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We Live It. We Breathe It.
January 19 @ 12:30 pm - 1:30 pm
This year’s theme, “We Live It. We Breathe It: A Discussion on Systemic Racism,” is inspired by the analogy of writer and educator, Dr. Beverly Daniel Tatum, who describes systemic racism as smog in the air. Tatum writes, “Sometimes it is so thick it is visible, other times it is less apparent, but always, day in and day out, we are breathing it in.” Systemic racism is composed of policies, practices, behaviors and ideas that have affected how we all navigate the socio-political and economic realms today and throughout our U.S. history.
Alexis Baker was born and raised in the great state of Utah. She is a Health Promotions major and getting her minor in African American Studies. Other than working as a Peer Advisor for the front desk, Alexis is very involved on campus with being a part of the Black Union Student and a Resident Advisor for Housing. She enjoys meeting new people and learning new things. In her free time, Alexis loves to keep up to date on current social justice issues and hanging out with her friends.
Professor, S.J. Quinney College of Law
Erika George teaches Constitutional Law, International Human Rights Law, International Environmental Law, and Civil Procedure. Her research interests include globalization and the indivisible, interdependent, and interrelated nature of civil liberties and socioeconomic rights; cultural pluralism and rights universalism; gender violence and gender equality; justice and peace promotion in post-conflict societies; environmental justice; and the use of documentary film in human rights advocacy and education.
Assistant Professor, Educational Leadership & Policy
Dr. María C. Ledesma’s research broadly examines the sociology of race-conscious policy in higher education. She is most concerned with historicizing and contextualizing race-conscious affirmative action policy and practice with the goal of advancing and expanding educational access and opportunity for historically minoritized students of color in higher education. Her work is interdisciplinary, reaching across the social sciences, borrowing from communications, ethnic studies, history, public policy, sociology, as well as law, to encourage a rigorous approach to the study of educational opportunity.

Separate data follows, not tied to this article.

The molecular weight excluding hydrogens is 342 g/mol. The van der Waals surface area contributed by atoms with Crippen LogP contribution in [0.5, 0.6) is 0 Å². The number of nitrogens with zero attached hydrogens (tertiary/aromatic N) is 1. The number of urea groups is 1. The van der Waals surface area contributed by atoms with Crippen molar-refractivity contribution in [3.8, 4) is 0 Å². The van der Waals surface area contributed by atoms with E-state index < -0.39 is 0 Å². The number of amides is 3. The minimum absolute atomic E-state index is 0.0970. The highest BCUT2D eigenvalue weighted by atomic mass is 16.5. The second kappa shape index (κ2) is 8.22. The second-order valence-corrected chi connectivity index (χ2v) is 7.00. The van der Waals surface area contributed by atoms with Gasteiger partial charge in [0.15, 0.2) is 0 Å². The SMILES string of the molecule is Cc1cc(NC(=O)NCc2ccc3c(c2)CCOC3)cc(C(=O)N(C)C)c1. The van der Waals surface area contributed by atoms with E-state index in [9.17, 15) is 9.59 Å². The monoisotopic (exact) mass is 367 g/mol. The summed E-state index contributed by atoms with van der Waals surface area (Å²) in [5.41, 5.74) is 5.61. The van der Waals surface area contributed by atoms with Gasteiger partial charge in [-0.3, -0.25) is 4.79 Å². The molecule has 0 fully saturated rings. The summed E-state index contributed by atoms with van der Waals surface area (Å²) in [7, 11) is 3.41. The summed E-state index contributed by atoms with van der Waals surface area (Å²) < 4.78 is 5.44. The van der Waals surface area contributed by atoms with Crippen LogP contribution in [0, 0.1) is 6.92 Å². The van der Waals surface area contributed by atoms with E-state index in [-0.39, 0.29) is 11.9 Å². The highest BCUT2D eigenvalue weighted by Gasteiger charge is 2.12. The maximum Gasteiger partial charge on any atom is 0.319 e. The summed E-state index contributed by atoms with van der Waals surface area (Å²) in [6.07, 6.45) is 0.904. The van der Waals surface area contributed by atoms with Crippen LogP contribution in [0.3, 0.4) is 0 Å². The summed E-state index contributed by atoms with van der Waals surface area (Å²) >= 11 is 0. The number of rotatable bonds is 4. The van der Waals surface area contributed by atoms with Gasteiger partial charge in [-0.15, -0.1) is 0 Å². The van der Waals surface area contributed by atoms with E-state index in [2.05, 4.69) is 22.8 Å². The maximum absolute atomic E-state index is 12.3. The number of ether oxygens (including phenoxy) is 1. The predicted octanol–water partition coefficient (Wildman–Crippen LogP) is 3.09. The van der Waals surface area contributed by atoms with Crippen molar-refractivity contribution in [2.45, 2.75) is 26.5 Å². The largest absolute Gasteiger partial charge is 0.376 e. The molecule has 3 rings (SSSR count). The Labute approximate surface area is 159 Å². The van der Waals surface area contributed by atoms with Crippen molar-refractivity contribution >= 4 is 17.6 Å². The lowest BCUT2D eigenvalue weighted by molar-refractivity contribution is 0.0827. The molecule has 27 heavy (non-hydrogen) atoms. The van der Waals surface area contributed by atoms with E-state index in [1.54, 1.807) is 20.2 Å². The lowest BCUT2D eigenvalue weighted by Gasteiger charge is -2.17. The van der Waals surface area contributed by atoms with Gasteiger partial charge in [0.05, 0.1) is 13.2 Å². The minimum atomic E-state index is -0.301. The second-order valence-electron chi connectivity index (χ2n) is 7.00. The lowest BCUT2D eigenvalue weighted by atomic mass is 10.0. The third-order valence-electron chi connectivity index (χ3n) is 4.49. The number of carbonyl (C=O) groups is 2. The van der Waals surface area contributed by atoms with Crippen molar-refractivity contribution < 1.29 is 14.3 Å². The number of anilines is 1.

Associate Instructor, Gender Studies
Kilo Zamora is known for his skills to increase peoples capacity for social change. He creates learning environments for groups to develop themselves and transform their communities. Kilo teaches an array of social change classes at the University of Utah, including the Westside Leadership Institute, serves as Chair of the Salt Lake City Human Rights Commission and the former Inclusion Center for Community and Justice, Executive Director.
FRANCI TAYLOR (MODERATOR)
Director, American Indian Resource Center
Taylor specializes in traditional Indigenous knowledge and ethnobotany and is a participating member of the Indigenous People’s working group at the United Nations. She has taught classes on interactions between colonialism and indigenous peoples at the University of Brussels, Belgium. Ms. Taylor is a member of the Choctaw Tribe and is a traditional dancer and craft worker.